“It’s my money and I want it now”
— Commercial for J.G. Wentworth, a company that buys structured settlement payments from injury victims
I have an obvious bias. I am in the business of setting up structured settlements for injured people. Wentworth is in the business of ripping them apart. Fourteen years ago, I spent a lot of my time and my own money convincing some legislatures to regulate Wentworth and companies like it. We made it tougher on Wentworth, but they are still around.
Wentworth has an easy task. All they have to do is get people to focus on the immediate and forget about the future. I try to get them to focus on the long-term.
If you look at the actions of Wall Street, Main Street and Washington during the past 20 years, you can see that the Wentworth philosophy is winning.
If you look at Washington’s trillion dollar deficits, Main Street home foreclosures and Wall Street chaos, you can’t really say “I want it now” has worked out.
Both Wentworth and I have a different view of “financial freedom.”
Wentworth’s idea of financial freedom is that you can get your hands on a wad of money and spend it immediately.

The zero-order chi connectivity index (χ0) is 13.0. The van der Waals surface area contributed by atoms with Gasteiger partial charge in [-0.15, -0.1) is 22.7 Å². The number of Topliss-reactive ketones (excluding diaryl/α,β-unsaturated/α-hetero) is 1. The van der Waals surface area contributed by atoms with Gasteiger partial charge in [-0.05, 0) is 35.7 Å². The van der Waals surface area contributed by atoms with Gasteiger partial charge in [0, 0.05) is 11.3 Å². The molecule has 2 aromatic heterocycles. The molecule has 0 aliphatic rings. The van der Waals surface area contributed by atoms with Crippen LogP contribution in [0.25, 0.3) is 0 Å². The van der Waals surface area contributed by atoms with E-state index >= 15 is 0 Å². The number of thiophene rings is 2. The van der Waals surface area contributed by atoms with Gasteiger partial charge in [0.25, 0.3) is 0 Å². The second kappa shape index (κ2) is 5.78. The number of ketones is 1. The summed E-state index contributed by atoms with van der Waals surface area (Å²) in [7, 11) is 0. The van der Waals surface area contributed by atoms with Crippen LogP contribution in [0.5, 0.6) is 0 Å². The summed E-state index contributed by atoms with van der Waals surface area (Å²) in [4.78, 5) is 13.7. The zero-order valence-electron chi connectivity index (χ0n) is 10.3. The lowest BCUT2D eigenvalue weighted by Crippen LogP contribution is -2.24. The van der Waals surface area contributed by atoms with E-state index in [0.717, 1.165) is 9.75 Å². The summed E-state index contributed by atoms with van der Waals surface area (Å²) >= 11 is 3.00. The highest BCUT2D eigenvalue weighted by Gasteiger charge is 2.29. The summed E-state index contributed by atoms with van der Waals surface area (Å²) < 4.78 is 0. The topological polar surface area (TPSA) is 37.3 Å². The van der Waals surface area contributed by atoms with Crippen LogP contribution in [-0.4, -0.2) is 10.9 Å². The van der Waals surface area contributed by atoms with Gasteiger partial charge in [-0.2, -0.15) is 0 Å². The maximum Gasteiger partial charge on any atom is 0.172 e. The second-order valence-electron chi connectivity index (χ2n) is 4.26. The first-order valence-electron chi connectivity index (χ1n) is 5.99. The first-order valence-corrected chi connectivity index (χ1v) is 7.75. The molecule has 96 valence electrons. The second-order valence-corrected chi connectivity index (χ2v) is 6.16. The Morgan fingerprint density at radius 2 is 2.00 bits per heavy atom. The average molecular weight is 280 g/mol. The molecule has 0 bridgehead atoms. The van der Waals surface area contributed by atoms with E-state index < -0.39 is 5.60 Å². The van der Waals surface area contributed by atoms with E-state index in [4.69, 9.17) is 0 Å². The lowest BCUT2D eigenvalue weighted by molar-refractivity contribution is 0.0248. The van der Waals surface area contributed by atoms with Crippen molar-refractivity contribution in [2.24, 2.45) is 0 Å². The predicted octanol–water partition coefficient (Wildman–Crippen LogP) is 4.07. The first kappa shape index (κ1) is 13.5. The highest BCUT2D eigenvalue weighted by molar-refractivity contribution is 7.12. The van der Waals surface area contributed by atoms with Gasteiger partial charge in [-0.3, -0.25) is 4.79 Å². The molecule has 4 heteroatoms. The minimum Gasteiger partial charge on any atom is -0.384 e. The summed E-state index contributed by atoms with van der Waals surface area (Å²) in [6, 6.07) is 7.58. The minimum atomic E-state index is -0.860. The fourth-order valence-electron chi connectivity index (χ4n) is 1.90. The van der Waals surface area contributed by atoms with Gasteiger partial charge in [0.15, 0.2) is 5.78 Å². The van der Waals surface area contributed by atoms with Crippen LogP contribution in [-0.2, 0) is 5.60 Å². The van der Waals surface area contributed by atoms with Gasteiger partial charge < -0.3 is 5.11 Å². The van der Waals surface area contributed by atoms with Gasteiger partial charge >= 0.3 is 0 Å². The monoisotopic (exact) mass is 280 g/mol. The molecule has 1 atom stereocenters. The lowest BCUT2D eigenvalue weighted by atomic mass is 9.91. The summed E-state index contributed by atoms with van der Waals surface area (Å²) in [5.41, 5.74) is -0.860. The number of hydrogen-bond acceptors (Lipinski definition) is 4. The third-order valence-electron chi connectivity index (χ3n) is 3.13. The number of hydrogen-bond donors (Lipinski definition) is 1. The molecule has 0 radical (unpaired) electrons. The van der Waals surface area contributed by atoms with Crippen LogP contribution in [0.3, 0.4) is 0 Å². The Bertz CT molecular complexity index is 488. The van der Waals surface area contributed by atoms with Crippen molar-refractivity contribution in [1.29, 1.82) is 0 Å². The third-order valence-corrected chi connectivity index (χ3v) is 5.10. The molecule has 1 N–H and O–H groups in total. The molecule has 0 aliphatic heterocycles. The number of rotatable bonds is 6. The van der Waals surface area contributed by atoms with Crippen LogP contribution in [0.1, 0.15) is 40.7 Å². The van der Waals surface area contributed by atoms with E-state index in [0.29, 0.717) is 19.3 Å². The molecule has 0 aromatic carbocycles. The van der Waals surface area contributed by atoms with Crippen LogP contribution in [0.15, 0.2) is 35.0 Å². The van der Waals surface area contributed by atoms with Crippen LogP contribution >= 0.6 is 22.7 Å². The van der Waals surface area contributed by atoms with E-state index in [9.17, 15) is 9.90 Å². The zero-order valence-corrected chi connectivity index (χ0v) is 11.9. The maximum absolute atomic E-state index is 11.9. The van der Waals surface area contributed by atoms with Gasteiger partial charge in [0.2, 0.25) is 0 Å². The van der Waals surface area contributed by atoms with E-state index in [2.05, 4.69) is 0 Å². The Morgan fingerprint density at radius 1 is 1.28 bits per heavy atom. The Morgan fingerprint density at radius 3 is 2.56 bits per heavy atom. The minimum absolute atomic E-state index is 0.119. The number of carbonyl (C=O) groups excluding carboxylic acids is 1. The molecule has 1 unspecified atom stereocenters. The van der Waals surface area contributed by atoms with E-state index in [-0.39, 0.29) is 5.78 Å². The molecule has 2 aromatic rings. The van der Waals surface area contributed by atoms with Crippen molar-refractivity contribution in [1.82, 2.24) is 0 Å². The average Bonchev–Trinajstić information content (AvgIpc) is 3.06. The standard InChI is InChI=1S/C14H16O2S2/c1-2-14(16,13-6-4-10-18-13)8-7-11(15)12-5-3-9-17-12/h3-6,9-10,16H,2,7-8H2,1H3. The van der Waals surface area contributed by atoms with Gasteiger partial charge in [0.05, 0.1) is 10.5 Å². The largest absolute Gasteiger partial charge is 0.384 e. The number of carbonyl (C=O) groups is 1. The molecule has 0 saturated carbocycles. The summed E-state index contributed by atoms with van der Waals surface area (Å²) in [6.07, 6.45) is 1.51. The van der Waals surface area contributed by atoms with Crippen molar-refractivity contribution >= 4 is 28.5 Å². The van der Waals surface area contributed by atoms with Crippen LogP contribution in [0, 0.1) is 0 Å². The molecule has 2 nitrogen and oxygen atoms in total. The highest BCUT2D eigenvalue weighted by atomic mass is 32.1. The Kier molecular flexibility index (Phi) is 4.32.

I have a different view of what financial freedom is really about. To me, real freedom means stability, security and independence. It means never running out of money. It means never having to work at a job you hate because you can’t afford to quit. It means never becoming a slave to your creditors.
In short, it means having control and stability in your life.
That is what real financial freedom is about.
Not many people have true financial freedom. And many who have the opportunity to gain it, screw it up.
It’s been said that 90 percent of people who win the lottery run through the money in five years or less. Sports Illustrated said that 78 percent of NFL players run out of money within two years after their football careers end. Similar ratios holds true in other sports.
In her book, “Living Richly,” Myra Salter said that 70 percent of all wealth transitions fail. That means that if you leave money to a loved one, it will be gone within two generations, no matter how much or how little you leave.
I’ve spent 28 years working with injured people and their money. My primary goal is to keep them from blowing it.
It’s harder than you think.
The three hurdles to overcome are complications, choices and lack of controls.
The world is an increasingly complicated place, but one rule has held true for centuries: People who have financial security control the destiny of the people who don’t.